How to Make Smart Dessert Decisions for Diabetics
Are Sweets Off the Menu for Diabetics?
If you or a loved one has diabetes, you probably think that any sweet-tasting food is forbidden. It is true that items high in fat, low in fiber and with added sugar are best to be avoided or significantly limited. A diabetes diet requires monitoring of these variables, as well as considerations of age, weight, activity level, medications, and more.
The good news is that you can learn how to make smart dessert decisions for diabetics. With some ingredient adjustments and smart shopping, you will find that there are a variety of sweet-tasting treats that can be enjoyed (with doctor's permission, of course) even if you have diabetes. As with any indulgence, moderation and portion control is key.
I have had Type 1 diabetes since 2003. I'm an active, marathon-running mother of four, and I definitely allow myself the enjoyment of dessert from time to time. I will admit that when I was first diagnosed, I despaired - believing I could never again enjoy some of my favorite treats. Fortunately, I soon discovered a number of tasty diabetes recipes and learned how to make smart dessert decisions that allow me the occasional indulgence without the guilt or medical side effects.
**Before following any advice in this hub, be sure to consult your doctor and/or a certified nutritionist.
Considerations for Choosing a Smart Dessert for Diabetics
In general, any sound diet decision for a person with diabetes will include as many of the following factors as possible:
- High fiber (fresh fruits, whole grains, minimal processing)
- Natural ingredients
- Low added sugar (consider such as Stevia, Organic honey, blackstrap molasses, and Xylitol) healthy and natural low-calorie sweeteners
- No high fructose corn syrup
- Baked, not fried
- High in antioxidants (fresh fruit, dark chocolate in moderation)
In addition to these factors, your doctor or nutritionist can provide guidance with respect to your own calorie and carbohydrate needs based on personalized activity levels, weight, sleep and stress levels. Before indulging, it is always a good idea to test blood glucose levels so that any adjustments in medication (or in portion size) can be made beforehand.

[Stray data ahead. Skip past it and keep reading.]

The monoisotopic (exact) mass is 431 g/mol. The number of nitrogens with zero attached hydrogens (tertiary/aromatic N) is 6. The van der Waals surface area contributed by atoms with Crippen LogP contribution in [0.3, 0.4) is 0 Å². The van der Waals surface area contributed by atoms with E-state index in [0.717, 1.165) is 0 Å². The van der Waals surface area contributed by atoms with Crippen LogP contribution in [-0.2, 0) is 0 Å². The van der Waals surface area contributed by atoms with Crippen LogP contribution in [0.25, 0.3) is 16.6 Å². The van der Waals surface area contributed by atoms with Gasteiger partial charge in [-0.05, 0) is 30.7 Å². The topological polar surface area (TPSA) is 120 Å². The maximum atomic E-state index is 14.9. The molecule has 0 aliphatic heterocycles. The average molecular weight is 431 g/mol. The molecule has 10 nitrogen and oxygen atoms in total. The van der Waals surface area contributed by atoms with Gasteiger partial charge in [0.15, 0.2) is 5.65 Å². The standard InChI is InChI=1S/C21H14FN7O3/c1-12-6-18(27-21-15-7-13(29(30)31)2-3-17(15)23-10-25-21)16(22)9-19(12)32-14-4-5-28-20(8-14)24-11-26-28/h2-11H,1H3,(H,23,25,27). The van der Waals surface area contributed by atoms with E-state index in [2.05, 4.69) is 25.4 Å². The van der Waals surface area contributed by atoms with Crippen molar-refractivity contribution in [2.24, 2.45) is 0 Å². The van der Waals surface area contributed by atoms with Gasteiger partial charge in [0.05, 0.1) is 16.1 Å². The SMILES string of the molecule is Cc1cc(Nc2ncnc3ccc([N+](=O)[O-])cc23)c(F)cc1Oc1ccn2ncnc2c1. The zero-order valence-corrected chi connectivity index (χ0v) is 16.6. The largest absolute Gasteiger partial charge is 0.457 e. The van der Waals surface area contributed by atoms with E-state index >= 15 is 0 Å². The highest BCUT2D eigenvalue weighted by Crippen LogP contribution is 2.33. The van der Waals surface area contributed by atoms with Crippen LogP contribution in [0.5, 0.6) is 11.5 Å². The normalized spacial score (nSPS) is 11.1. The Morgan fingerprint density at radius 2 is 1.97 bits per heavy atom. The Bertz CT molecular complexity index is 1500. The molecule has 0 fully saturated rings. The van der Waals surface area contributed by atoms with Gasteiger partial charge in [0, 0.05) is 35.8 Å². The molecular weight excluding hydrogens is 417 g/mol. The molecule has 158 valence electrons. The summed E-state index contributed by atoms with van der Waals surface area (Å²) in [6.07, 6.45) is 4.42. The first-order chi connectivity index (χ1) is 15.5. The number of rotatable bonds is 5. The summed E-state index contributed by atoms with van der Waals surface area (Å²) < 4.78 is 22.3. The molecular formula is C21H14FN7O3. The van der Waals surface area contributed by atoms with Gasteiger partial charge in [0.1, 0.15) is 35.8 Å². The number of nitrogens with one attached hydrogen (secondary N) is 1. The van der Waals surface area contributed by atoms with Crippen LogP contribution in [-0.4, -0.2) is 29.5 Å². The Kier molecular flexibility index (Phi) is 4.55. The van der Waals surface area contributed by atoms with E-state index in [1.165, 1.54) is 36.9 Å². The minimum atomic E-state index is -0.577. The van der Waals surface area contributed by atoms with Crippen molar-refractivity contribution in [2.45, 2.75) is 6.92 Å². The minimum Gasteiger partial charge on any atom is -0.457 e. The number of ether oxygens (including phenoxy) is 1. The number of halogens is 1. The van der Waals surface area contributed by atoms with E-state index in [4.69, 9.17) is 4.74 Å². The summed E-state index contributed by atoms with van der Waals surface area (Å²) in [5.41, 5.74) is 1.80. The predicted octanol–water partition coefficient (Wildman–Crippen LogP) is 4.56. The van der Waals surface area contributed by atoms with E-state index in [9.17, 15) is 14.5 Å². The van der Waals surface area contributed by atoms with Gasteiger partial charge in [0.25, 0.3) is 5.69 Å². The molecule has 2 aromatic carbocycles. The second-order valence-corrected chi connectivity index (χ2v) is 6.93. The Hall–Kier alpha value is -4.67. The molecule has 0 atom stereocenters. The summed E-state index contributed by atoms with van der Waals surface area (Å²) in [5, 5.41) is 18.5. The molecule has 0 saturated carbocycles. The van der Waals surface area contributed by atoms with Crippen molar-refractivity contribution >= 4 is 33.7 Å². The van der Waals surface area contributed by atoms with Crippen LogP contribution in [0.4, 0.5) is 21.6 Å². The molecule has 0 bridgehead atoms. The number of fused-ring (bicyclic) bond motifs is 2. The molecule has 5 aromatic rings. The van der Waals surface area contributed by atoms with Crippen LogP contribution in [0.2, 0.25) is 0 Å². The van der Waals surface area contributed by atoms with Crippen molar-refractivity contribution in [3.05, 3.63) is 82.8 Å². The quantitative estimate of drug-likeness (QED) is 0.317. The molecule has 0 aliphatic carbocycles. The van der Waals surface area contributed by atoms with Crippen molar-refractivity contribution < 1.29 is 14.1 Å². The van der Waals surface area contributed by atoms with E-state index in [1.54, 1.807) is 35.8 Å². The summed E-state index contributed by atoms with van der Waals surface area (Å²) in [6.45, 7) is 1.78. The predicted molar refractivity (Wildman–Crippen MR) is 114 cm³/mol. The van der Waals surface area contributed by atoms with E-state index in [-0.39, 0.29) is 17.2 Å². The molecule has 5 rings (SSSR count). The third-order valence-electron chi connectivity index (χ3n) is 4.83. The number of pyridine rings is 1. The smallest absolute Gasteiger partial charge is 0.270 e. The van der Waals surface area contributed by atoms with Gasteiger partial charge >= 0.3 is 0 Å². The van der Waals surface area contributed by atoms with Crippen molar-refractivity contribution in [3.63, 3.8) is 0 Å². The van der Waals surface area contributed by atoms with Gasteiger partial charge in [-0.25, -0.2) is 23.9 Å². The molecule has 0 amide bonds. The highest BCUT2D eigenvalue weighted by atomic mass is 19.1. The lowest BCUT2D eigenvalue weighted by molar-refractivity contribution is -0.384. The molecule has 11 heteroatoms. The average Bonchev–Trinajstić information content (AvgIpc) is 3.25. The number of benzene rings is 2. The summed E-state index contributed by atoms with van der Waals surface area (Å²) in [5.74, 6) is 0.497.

Diabetic Dessert Ideas
Dessert Options for Diabetics
As a rule, it is smarter for a diabetic or his or her family to prepare their own dessert, rather than order off a restaurant menu or select from options at a party or buffet. I have found that, even when an item is billed as "sugar-free" or "low-fat," there may be hidden carbohydrates or other ingredients that can sabotage your health.
Among many dessert options for diabetics, consider the following:
- Fresh sliced berries with low-fat whipped topping, if desired
- Grilled fruit - drizzle with honey if desired
- Fruit salad - fresh yogurt dressing makes this more of a treat
- 1-2 squares of dark chocolate (1-2 oz.)
- Sugar-free pudding (top with fresh fruit!)
- Sugar-free jello
- Sugar-free or low-sugar ice cream - note that sorbet is much higher in sugar than dairy-based frozen dessert options
- Fruit cobblers or crisps - these pie-like desserts lack a crust, which makes them healthier and lower in calories and carbohydrates (use sugar-free sweeteners if possible)
- Homemade oatmeal cookies with honey instead of granulated sugar
- Whole wheat muffins, preferably with fresh fruit or veggies (blueberries, carrots, raspberries, etc.)
Even with healthy desserts, be sure to watch portion sizes. It is advisable to limit treats to not more than once a day, and preferably only two to three times a week.
Desserts to avoid if you are diabetic, when possible, include:
- Doughnuts, croissants
- Cake, particularly with frosting
- Pie, especially with two crusts and made with sugar
- Most cookies, especially processed versions
- Sweet sauces, including fudge, sugared fruit, butterscotch, caramel
Thoughts About Dessert from a Diabetic
I will never forget the day that I was diagnosed with diabetes. My husband helped himself to a heaping bowl of peanut butter chocolate ice cream, while I looked on enviously. Let's just say that it didn't end well.
The good news is that, more than a decade into living with the disease, I really have lost a craving for sweets (in full disclosure, I still crave salty items that should be limited, such as potato chips). Perhaps it is because I feel so awful when I eat sugary items, no matter how much insulin I give myself. I cannot remember the last time I had pancakes or cinnamon rolls for breakfast, but I do love my lower carbohydrate breakfast fare with eggs and sauteed veggies.
In some respects, I think it is similar to my early pregnancy when my body rebelled against coffee and wine. Pay attention to how your own body reacts when you eat certain foods, and it will probably guide you in a sound direction. If not, then make a goal of eating "clean" for a month and then discover how much better you will feel from an energy and overall wellness standpoint!
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Diabetics: What Kind of Dessert do you Most Crave?
© 2013 Stephanie Hicks